I would just add that there was no christian right before the 60s because it wasn’t necessary. The idea of a non-christian west or USA would have been inconcievable. The issues of mass immigration and so forth were well under control until the 60s, when modernism went mass transit.

    Modernism is anti-western (i.e., anti-christian, anti-greek). It is not cultural marxism by the way since communists rejected modernism as decadent.

    Francis, as usual to those uninitiated ones, does not understand modernism.

    • SOBL1 says:

      I agree on the Christian right idea. Same for family values. No one needed to push family values because prior to social dysfunction spiral after the ’60s most people held similar beliefs and behaved in similar ways. Saddest thing was Buchanan’s ‘culture wars’ speech flipped the switch on the left vs. right framing and allowed the media to portray the right as the aggressor and the left as the victim (matters in our victim culture) despite the left being the force continually upsetting the apple cart.

  6. Tarl says:

    Prior to World War II, hardly any major figure on the American Right was significantly religious at all, and some were more or less outspoken enemies of religion in general and Christianity in particular. . . .

    Does he give a specific example of such a person? The only pre-WW2 outspoken enemies of religion I can think of were on the Left.

    • fnn says:

      Mencken wasn’t a leftist.

    • Foseti says:

      He gives a bunch of examples. Mencken, Nock, Robert Welch and a few more that escape me now.

      • Tarl says:

        Huh. I am not very familiar with the works of Nock. I did read Welch’s The Politician, which wasn’t obviously anti-Christian. Was the JBS anti-Christian?

        Another question is whether Nock and Mencken are really “right wing” — they were libertarians to the point of being anarchists and in Mencken’s case, a nihilist. I personally do not regard libertarians as right-wing. In the 1920s, I think Nock and Mencken were regarded as being on the left, inasmuch as they attacked “big business” and the “big government” of Coolidge and Hoover (and no, I am not even kidding).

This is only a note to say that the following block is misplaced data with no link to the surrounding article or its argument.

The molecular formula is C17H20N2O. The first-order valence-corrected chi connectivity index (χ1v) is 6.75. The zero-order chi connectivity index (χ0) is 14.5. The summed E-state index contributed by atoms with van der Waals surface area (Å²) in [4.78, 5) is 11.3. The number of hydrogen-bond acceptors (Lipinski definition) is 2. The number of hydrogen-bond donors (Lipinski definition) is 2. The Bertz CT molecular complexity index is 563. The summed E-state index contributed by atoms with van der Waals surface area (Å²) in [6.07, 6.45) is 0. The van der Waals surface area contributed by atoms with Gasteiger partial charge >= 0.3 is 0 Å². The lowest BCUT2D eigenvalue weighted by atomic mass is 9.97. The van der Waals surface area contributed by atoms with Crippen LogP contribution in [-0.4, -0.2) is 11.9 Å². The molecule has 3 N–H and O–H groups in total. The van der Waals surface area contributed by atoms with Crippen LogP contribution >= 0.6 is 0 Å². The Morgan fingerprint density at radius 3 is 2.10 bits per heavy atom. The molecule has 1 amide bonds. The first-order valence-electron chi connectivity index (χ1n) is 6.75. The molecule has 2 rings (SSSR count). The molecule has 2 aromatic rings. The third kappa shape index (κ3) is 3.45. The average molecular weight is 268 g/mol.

• josh says:

        I wouldn’t call Nock right-wing. He was a Georgist at the time when that was the avant guard of the movement and as far as I can tell, did not cease being a Georgist. George ran on the United Labor Party ticket for NYC mayor in 1886. He was apparently selected by Daniel DeLeon, a Bellamyite and the future founder of the socialist labor party aka the wobblies. DeLeon also had a major influence on the Bolsheviks with DeLeon’s protore Boris Reinstein becoming personal sec. to Lenin then Trotsky (he first arrived back in his native Russia as a member of the Root commission which you probably no about).

        I know history trends leftwards but a Georgist is a rightist just because his memoir is whistful?

        I like Nock, btw.

      • Foseti says:

        I think his autobiography is one of the best Rightist books I’ve read. “Our Enemy, the State” is clearly libertarian, but there’s no mistaking his Right-ness in his memoirs. Strongly recommended

      • josh says:

        I read Memoirs of a Superfluous Man years ago. I remember liking it, but not much else.

  7. VXXC says:

    When Ends don’t justify the Means, you’re on the Losing End.

    Not Guilty. No Riots, no Power.

    I think we may count a certain sub-demographic as a spent force.

    I may be wrong by morning. It is Saturday night. Brilliant timing I must say…

  8. Kgaard says:

    I recently read Paul Gottfried’s new autobiography, “Encounters” and it’s very good. He has long discussions in there about Sam Francis and Pat Buchanan. I’m surprised Gottfried survived his whole career in academia with a paid teaching job!

  9. Thanks for your fine review – it covers a lot of salient points. One small observation. You start with “This book is a collection of his columns. For perspective, the columns generally seem to run from the late ’80s to the middle of the ’00s.” Actually fully half of the book are unpublished pieces, speeches never before in print, and long out of print articles. Up to the 00s may better be worded as “up until he passed away – in 2005.” Mid 00s was as far as I could go.
    ~Peter Gemma
    Editor, “Shots Fired”

  10. […] bonus bonus: Review of “Shots Fired” by Sam Francis – from […]

  11. […] and that those periods have also been periods of increased progressivity. In addition, in another review, I noted Sam Francis’s skepticism about the real conservative-ness of the Religious […]